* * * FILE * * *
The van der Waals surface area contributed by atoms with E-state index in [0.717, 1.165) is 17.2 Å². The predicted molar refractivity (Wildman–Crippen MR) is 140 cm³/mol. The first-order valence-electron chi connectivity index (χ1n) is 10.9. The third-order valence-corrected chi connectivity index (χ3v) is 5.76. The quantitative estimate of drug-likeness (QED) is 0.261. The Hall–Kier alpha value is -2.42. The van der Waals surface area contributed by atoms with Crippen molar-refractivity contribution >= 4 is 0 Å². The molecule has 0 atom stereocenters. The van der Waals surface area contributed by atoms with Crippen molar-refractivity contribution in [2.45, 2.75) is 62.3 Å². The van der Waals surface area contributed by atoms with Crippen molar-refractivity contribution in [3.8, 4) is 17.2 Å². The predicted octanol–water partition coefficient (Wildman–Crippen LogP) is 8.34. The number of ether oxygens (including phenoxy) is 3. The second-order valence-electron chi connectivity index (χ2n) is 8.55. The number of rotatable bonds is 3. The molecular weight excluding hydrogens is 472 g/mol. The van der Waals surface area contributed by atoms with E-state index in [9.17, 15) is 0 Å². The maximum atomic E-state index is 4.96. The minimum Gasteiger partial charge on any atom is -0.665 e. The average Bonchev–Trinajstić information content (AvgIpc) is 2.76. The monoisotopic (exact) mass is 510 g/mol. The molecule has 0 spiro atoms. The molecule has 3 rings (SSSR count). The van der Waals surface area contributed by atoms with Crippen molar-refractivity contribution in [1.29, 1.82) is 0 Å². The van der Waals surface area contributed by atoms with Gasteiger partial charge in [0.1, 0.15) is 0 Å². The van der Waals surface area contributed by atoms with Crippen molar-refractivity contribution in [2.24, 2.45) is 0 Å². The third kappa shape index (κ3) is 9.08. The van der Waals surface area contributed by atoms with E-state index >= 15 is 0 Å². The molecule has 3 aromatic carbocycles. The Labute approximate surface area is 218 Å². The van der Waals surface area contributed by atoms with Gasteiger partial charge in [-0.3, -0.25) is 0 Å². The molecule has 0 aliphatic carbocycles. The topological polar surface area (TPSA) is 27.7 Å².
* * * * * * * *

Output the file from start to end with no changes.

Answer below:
The van der Waals surface area contributed by atoms with E-state index in [0.717, 1.165) is 17.2 Å². The predicted molar refractivity (Wildman–Crippen MR) is 140 cm³/mol. The first-order valence-electron chi connectivity index (χ1n) is 10.9. The third-order valence-corrected chi connectivity index (χ3v) is 5.76. The quantitative estimate of drug-likeness (QED) is 0.261. The Hall–Kier alpha value is -2.42. The van der Waals surface area contributed by atoms with Crippen molar-refractivity contribution >= 4 is 0 Å². The molecule has 0 atom stereocenters. The van der Waals surface area contributed by atoms with Crippen molar-refractivity contribution in [2.45, 2.75) is 62.3 Å². The van der Waals surface area contributed by atoms with Crippen molar-refractivity contribution in [3.8, 4) is 17.2 Å². The predicted octanol–water partition coefficient (Wildman–Crippen LogP) is 8.34. The number of ether oxygens (including phenoxy) is 3. The second-order valence-electron chi connectivity index (χ2n) is 8.55. The number of rotatable bonds is 3. The molecular weight excluding hydrogens is 472 g/mol. The van der Waals surface area contributed by atoms with E-state index in [9.17, 15) is 0 Å². The maximum atomic E-state index is 4.96. The minimum Gasteiger partial charge on any atom is -0.665 e. The average Bonchev–Trinajstić information content (AvgIpc) is 2.76. The monoisotopic (exact) mass is 510 g/mol. The molecule has 0 spiro atoms. The molecule has 3 rings (SSSR count). The van der Waals surface area contributed by atoms with Crippen molar-refractivity contribution in [1.29, 1.82) is 0 Å². The van der Waals surface area contributed by atoms with Gasteiger partial charge in [0.1, 0.15) is 0 Å². The van der Waals surface area contributed by atoms with Crippen molar-refractivity contribution in [2.24, 2.45) is 0 Å². The third kappa shape index (κ3) is 9.08. The van der Waals surface area contributed by atoms with E-state index >= 15 is 0 Å². The molecule has 3 aromatic carbocycles. The Labute approximate surface area is 218 Å². The van der Waals surface area contributed by atoms with Gasteiger partial charge in [-0.3, -0.25) is 0 Å². The molecule has 0 aliphatic carbocycles. The topological polar surface area (TPSA) is 27.7 Å².